(See Fowler’s full note below.) While looking into Zeobit last week, I came to some of these same conclusions myself. Zeobit has earned a lot of notoriety for its advertising practices. It’s a very active and aggressive marketer. It runs online ads everywhere, including sneaky pop-unders.
The company also runs an affiliate program that appears to be widely abused. According to Fowler, the sleaziest Zeobit marketing comes from third parties that it has no control over. Some of the wilder accusations — that Zeobit is a hacker outfit that makes an insidious virus — are way off. The company was one of the sponsors of Macworld, which is as mainstream as a trade show gets.
Apple sells through the official Mac App Store, which is carefully vetted for malware. Likewise, Cult of Mac does not offer malware through our. As far as I can tell, MacKeeper is a legit piece of software run by a company whose sales and marketing tactics rub many in the Mac community the wrong way. It may not be for everyone, but MacKeeper is not a virus or a scam.
And right now,;-). Here’s is MacKeeper’s PR Director Jeremiah Fowler’s full statement to Cult of Mac: Hello Leander, Thanks for your message and I will be happy to contact a 3rd party user about speaking with you. With the bad comments we are all too aware of them and they actually fall under a few different categories of why people are anti-MacKeeper. Just to give you an idea of what we face on a daily basis, here is a short breakdown of the key reasons people complain. Also, as a general rule look at some of the other companies who are in the business of Mac security and see the search results for example if you search Google for norton+mac+sucks you will get about 18,700,000 results We know that Norton is not a bad company, right?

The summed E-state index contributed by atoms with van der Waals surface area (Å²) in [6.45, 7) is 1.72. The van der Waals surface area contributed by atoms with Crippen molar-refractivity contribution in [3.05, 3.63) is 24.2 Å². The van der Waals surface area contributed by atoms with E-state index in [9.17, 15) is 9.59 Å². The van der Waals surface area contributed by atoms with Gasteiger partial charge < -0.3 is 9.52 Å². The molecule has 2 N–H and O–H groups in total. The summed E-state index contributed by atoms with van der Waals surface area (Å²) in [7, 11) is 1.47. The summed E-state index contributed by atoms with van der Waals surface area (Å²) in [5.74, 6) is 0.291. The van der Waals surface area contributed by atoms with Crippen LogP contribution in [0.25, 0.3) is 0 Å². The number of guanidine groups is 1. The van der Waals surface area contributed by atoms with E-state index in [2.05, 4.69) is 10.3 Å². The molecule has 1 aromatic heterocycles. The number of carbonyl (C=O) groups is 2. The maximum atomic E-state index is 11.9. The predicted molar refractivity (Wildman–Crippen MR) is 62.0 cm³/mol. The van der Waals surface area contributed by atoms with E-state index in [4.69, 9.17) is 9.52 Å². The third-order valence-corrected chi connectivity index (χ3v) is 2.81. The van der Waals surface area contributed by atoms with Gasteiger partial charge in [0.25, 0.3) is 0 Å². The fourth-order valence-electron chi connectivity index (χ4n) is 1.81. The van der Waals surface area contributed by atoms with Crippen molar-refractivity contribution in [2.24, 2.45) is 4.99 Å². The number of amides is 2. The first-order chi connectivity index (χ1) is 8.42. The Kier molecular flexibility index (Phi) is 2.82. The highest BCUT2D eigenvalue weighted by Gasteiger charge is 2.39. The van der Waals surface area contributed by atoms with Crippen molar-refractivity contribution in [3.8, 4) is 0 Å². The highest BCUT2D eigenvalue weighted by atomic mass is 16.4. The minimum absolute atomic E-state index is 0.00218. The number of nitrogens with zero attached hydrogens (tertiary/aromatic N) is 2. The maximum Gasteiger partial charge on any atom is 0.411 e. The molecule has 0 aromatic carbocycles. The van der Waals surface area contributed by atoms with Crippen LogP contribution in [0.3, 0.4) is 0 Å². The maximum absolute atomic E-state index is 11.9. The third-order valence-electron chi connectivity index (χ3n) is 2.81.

You may not like them or their products but you know they are not scammers and their software is not malware, but the internet is loaded with thousands of results saying the opposite. The results are the almost the same for nearly every industry leading software that offers Mac Security. I personally believe it is just the nature of the business in the age of “Internet Trolling” and it is so easy for anyone with too much time on their hands to trash businesses or products online anonymously and with no repercussions. We have 150 employees and really do care about the products we make and the people who use them. You can see some of our real customers and industry professionals talking about MacKeeper on. Reasons: 1) Black PR We were the victim of a massive black PR campaign by a small competitor who is now cloning our apps one at a time: The story was featured here: These guys were running Google ads saying we were scammers selling malware and anything else bad that they could create, we got those ads suspended for violating Google’s ad terms and the fine folks at Google 100% confirmed exactly who was the competitor running them against us. So, what this did was trigger a kind of “Band Wagon Effect” of others who were like “Yea we hate them”.
They actually hired people in their office who used forum spam, link spam, blogs and paid articles to slander us in ways we are still feeling a year later. As mentioned in the article instead of wasting our time and energy doing the same back to them, we have decided to focus only on making our product better and listening to our real users. We think that focusing on our products and service instead of forum trolls, is a far better business model in the long run. 2) Those Who Hate MacKeeper Ads: Legitimate Mac Users who are annoyed or tired of our advertising campaigns or partner’s campaigns. Do we advertise? Do we advertise aggressively, I would not like to use that term but we do have a massive advertising presence online! We have had 15,000,000 downloads of MacKeeper and have a less than 3% refund rate.